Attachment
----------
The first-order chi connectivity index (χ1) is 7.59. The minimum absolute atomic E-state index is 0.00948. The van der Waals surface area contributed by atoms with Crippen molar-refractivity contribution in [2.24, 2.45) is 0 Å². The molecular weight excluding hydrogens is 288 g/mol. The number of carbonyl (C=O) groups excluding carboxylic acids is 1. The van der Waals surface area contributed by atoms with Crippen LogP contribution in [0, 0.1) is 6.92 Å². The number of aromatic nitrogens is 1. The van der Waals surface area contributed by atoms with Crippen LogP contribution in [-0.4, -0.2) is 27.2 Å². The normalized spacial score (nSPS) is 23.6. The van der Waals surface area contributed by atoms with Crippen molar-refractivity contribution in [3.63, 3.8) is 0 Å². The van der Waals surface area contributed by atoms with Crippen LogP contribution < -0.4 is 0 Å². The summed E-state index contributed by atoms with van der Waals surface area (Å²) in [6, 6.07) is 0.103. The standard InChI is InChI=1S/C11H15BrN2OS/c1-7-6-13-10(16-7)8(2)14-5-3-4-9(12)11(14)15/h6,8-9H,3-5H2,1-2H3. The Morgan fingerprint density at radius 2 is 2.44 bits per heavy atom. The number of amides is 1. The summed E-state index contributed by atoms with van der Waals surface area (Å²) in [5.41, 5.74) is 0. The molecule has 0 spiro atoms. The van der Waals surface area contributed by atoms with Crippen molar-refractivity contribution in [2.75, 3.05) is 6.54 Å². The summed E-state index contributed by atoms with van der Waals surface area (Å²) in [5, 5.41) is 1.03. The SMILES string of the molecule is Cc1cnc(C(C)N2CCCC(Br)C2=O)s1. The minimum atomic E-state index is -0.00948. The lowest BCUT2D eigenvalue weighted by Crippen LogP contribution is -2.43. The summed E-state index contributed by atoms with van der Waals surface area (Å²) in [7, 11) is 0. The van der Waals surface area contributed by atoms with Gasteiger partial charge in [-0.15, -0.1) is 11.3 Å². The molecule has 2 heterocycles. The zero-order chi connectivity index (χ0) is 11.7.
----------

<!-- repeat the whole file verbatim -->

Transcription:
The first-order chi connectivity index (χ1) is 7.59. The minimum absolute atomic E-state index is 0.00948. The van der Waals surface area contributed by atoms with Crippen molar-refractivity contribution in [2.24, 2.45) is 0 Å². The molecular weight excluding hydrogens is 288 g/mol. The number of carbonyl (C=O) groups excluding carboxylic acids is 1. The van der Waals surface area contributed by atoms with Crippen LogP contribution in [0, 0.1) is 6.92 Å². The number of aromatic nitrogens is 1. The van der Waals surface area contributed by atoms with Crippen LogP contribution in [-0.4, -0.2) is 27.2 Å². The normalized spacial score (nSPS) is 23.6. The van der Waals surface area contributed by atoms with Crippen molar-refractivity contribution in [3.63, 3.8) is 0 Å². The van der Waals surface area contributed by atoms with Crippen LogP contribution < -0.4 is 0 Å². The summed E-state index contributed by atoms with van der Waals surface area (Å²) in [6, 6.07) is 0.103. The standard InChI is InChI=1S/C11H15BrN2OS/c1-7-6-13-10(16-7)8(2)14-5-3-4-9(12)11(14)15/h6,8-9H,3-5H2,1-2H3. The Morgan fingerprint density at radius 2 is 2.44 bits per heavy atom. The number of amides is 1. The summed E-state index contributed by atoms with van der Waals surface area (Å²) in [5.41, 5.74) is 0. The molecule has 0 spiro atoms. The van der Waals surface area contributed by atoms with Crippen molar-refractivity contribution in [2.75, 3.05) is 6.54 Å². The summed E-state index contributed by atoms with van der Waals surface area (Å²) in [5, 5.41) is 1.03. The SMILES string of the molecule is Cc1cnc(C(C)N2CCCC(Br)C2=O)s1. The minimum atomic E-state index is -0.00948. The lowest BCUT2D eigenvalue weighted by Crippen LogP contribution is -2.43. The summed E-state index contributed by atoms with van der Waals surface area (Å²) in [7, 11) is 0. The van der Waals surface area contributed by atoms with Gasteiger partial charge in [-0.15, -0.1) is 11.3 Å². The molecule has 2 heterocycles. The zero-order chi connectivity index (χ0) is 11.7.